PRETORIA: Buses were torched and roads were barricaded with rocks and burning tyres in South Africa's capital Pretoria Tuesday in riots sparked by upcoming nationwide municipal elections.
The unrest erupted late on Monday after factional disputes over the ruling African National Congress (ANC) choice for Pretoria mayor in the hotly-contested vote due on August 3.
Part of the country's main north-south highway, the N1, was closed off after protesters hurled stones at cars and buses, while the defence minister pledged to crack down on the violence.
Party secretary-general Gwede Mantashe blamed the unrest on "thuggery" driven by factionalism and patronage, but protesters accused the party of riding roughshod over their own choice for candidate.
Similar protests, on a smaller scale, broke out earlier this month in Durban in the home province of embattled President Jacob Zuma, signalling increasing factionalism within the party ahead of a vote which analysts believe could see the ANC lose power in some major cities.
The party is reeling under "factionalism, corruption and leadership without credibility", said political analyst and author Prince Mashele.
The ANC of former president and liberation icon Nelson Mandela is facing a tough test in the August elections after sweeping to power in elections that ended apartheid in 1994.
Zuma has faced months of criticism and growing calls for him to step down after a series of corruption scandals as the country battles falling economic growth and record unemployment.
The party has split into factions, with some Mandela-era leaders joining the chorus of opposition to Zuma, saying he has stripped the party of the moral credibility it had during the struggle against apartheid.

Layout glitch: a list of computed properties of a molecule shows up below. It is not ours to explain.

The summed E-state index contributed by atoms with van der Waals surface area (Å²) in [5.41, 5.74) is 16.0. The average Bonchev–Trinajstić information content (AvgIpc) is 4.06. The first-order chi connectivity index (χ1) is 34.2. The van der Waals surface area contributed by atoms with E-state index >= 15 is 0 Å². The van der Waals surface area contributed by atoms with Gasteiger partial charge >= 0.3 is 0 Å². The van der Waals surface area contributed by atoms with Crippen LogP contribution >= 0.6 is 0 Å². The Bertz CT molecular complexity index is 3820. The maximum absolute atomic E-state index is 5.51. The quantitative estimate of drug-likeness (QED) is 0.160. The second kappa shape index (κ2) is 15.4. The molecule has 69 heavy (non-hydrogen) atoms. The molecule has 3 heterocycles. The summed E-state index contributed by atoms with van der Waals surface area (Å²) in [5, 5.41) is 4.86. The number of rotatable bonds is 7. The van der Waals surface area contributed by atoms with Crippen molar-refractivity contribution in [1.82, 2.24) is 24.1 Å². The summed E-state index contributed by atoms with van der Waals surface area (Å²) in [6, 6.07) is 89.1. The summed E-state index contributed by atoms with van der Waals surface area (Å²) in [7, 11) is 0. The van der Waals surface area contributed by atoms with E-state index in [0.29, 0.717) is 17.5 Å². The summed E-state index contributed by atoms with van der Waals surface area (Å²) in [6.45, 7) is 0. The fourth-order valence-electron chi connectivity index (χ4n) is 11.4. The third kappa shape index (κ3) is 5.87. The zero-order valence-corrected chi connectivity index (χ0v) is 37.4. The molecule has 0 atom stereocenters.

The local elections touch a raw nerve, dealing with issues such as housing and water and sewage services in a country where many feel they have not benefited as they should have from the end of white minority domination.
'Anarchists, hooligans and gangsters'
Defence Minister Nosiviwe Mapisa-Nqakula stepped in Tuesday to issue a warning to the protesters.
"Here is a capital city and we are not going to allow anarchists, hooligans and gangsters to take over maybe what is a legitimate concern of the communities and... turn it into a state of anarchy," she told a news conference.
Transport Minister Dipuo Peters said that 19 buses belonging to a state-owned transport firm were burnt on Monday.
"The buses were set alight yesterday afternoon on their way to the depot and drivers had to flee for their safety," she said in a statement.
An AFP photographer saw a truck and a bus on fire in Pretoria's Atteridgeville township Tuesday as protesters continued to vent their anger over a mayoral candidate they say was imposed on them by the national party leadership.
Police said they were investigating a case of murder, along with malicious damage to property and intimidation.
Security Minister David Mahlobo confirmed the death of an ANC supporter who was reportedly shot during an ANC party gathering in Pretoria on Sunday. The activist later died in hospital.
Several deaths attributed to factionalism within the ANC have been reported from around the country in the run-up to the elections.
In a bid to overcome deep local divisions arising from the three proposed candidates for Pretoria mayor, the ANC national leadership named its own candidate, Thoko Didiza.
But some protesters complained that although she lives in Pretoria she is an outsider as she hails from Durban, a port city in the east of the country.
Pretoria resident Philemon Pholoma said the protesters were ANC members "fighting about the mayor".
"They are saying they don't want that woman," Pholoma told AFP.